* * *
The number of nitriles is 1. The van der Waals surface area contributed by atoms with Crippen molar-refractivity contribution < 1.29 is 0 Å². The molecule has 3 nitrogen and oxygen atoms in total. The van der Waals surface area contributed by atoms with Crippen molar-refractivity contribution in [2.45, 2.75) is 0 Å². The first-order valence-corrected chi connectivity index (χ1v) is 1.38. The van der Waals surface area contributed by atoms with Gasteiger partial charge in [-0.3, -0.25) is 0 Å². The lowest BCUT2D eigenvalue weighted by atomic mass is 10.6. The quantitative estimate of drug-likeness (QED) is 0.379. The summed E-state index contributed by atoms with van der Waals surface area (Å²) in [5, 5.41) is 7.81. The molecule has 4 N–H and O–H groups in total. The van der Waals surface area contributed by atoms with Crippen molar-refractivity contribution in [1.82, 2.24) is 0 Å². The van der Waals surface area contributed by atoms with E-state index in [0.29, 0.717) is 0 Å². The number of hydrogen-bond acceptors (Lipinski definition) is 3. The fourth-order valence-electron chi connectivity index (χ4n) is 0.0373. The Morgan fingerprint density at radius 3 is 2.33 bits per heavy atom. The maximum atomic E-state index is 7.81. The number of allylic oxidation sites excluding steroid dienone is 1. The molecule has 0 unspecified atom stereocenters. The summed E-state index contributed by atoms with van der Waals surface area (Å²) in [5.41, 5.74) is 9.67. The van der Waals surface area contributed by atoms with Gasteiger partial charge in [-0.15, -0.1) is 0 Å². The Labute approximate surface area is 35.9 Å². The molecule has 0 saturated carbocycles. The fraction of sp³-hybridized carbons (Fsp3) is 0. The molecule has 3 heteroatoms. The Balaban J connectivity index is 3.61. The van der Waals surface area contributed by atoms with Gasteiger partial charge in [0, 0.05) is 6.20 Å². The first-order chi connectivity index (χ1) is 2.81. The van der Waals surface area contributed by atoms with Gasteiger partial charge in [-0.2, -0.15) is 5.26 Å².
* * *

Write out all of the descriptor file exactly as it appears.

The number of nitriles is 1. The van der Waals surface area contributed by atoms with Crippen molar-refractivity contribution < 1.29 is 0 Å². The molecule has 3 nitrogen and oxygen atoms in total. The van der Waals surface area contributed by atoms with Crippen molar-refractivity contribution in [2.45, 2.75) is 0 Å². The first-order valence-corrected chi connectivity index (χ1v) is 1.38. The van der Waals surface area contributed by atoms with Gasteiger partial charge in [-0.3, -0.25) is 0 Å². The lowest BCUT2D eigenvalue weighted by atomic mass is 10.6. The quantitative estimate of drug-likeness (QED) is 0.379. The summed E-state index contributed by atoms with van der Waals surface area (Å²) in [5, 5.41) is 7.81. The molecule has 4 N–H and O–H groups in total. The van der Waals surface area contributed by atoms with Crippen molar-refractivity contribution in [1.82, 2.24) is 0 Å². The van der Waals surface area contributed by atoms with E-state index in [0.29, 0.717) is 0 Å². The number of hydrogen-bond acceptors (Lipinski definition) is 3. The fourth-order valence-electron chi connectivity index (χ4n) is 0.0373. The Morgan fingerprint density at radius 3 is 2.33 bits per heavy atom. The maximum atomic E-state index is 7.81. The number of allylic oxidation sites excluding steroid dienone is 1. The molecule has 0 unspecified atom stereocenters. The summed E-state index contributed by atoms with van der Waals surface area (Å²) in [5.41, 5.74) is 9.67. The van der Waals surface area contributed by atoms with Gasteiger partial charge in [-0.15, -0.1) is 0 Å². The Labute approximate surface area is 35.9 Å². The molecule has 0 saturated carbocycles. The fraction of sp³-hybridized carbons (Fsp3) is 0. The molecule has 3 heteroatoms. The Balaban J connectivity index is 3.61. The van der Waals surface area contributed by atoms with Gasteiger partial charge in [0, 0.05) is 6.20 Å². The first-order chi connectivity index (χ1) is 2.81. The van der Waals surface area contributed by atoms with Gasteiger partial charge in [-0.2, -0.15) is 5.26 Å².